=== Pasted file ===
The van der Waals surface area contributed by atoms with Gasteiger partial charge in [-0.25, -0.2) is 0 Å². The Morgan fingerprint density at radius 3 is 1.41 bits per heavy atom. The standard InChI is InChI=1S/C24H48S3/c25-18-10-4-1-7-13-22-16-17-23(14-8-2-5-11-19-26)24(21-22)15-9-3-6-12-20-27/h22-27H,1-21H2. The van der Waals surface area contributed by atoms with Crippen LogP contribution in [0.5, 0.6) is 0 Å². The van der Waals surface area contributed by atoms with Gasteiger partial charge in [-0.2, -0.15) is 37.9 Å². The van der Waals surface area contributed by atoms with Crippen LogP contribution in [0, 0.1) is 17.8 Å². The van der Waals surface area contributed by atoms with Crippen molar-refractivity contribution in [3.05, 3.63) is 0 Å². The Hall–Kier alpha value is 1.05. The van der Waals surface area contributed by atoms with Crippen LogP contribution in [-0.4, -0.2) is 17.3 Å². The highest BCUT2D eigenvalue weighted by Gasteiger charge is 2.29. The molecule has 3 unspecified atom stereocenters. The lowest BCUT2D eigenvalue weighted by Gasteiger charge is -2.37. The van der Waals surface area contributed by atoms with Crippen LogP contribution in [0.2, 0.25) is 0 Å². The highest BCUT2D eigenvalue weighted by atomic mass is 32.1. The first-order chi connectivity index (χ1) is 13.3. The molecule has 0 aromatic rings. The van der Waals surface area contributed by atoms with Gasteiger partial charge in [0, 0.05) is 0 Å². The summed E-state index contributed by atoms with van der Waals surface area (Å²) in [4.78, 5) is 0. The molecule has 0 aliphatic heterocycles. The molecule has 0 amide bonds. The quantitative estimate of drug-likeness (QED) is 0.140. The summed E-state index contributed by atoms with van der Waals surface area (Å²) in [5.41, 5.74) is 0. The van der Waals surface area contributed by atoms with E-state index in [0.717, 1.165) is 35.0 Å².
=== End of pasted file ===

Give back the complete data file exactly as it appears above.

The van der Waals surface area contributed by atoms with Gasteiger partial charge in [-0.25, -0.2) is 0 Å². The Morgan fingerprint density at radius 3 is 1.41 bits per heavy atom. The standard InChI is InChI=1S/C24H48S3/c25-18-10-4-1-7-13-22-16-17-23(14-8-2-5-11-19-26)24(21-22)15-9-3-6-12-20-27/h22-27H,1-21H2. The van der Waals surface area contributed by atoms with Crippen LogP contribution in [0.5, 0.6) is 0 Å². The van der Waals surface area contributed by atoms with Gasteiger partial charge in [-0.2, -0.15) is 37.9 Å². The van der Waals surface area contributed by atoms with Crippen LogP contribution in [0, 0.1) is 17.8 Å². The van der Waals surface area contributed by atoms with Crippen molar-refractivity contribution in [3.05, 3.63) is 0 Å². The Hall–Kier alpha value is 1.05. The van der Waals surface area contributed by atoms with Crippen LogP contribution in [-0.4, -0.2) is 17.3 Å². The highest BCUT2D eigenvalue weighted by Gasteiger charge is 2.29. The molecule has 3 unspecified atom stereocenters. The lowest BCUT2D eigenvalue weighted by Gasteiger charge is -2.37. The van der Waals surface area contributed by atoms with Crippen LogP contribution in [0.2, 0.25) is 0 Å². The highest BCUT2D eigenvalue weighted by atomic mass is 32.1. The first-order chi connectivity index (χ1) is 13.3. The molecule has 0 aromatic rings. The van der Waals surface area contributed by atoms with Gasteiger partial charge in [0, 0.05) is 0 Å². The summed E-state index contributed by atoms with van der Waals surface area (Å²) in [4.78, 5) is 0. The molecule has 0 aliphatic heterocycles. The molecule has 0 amide bonds. The quantitative estimate of drug-likeness (QED) is 0.140. The summed E-state index contributed by atoms with van der Waals surface area (Å²) in [5.41, 5.74) is 0. The van der Waals surface area contributed by atoms with E-state index in [0.717, 1.165) is 35.0 Å².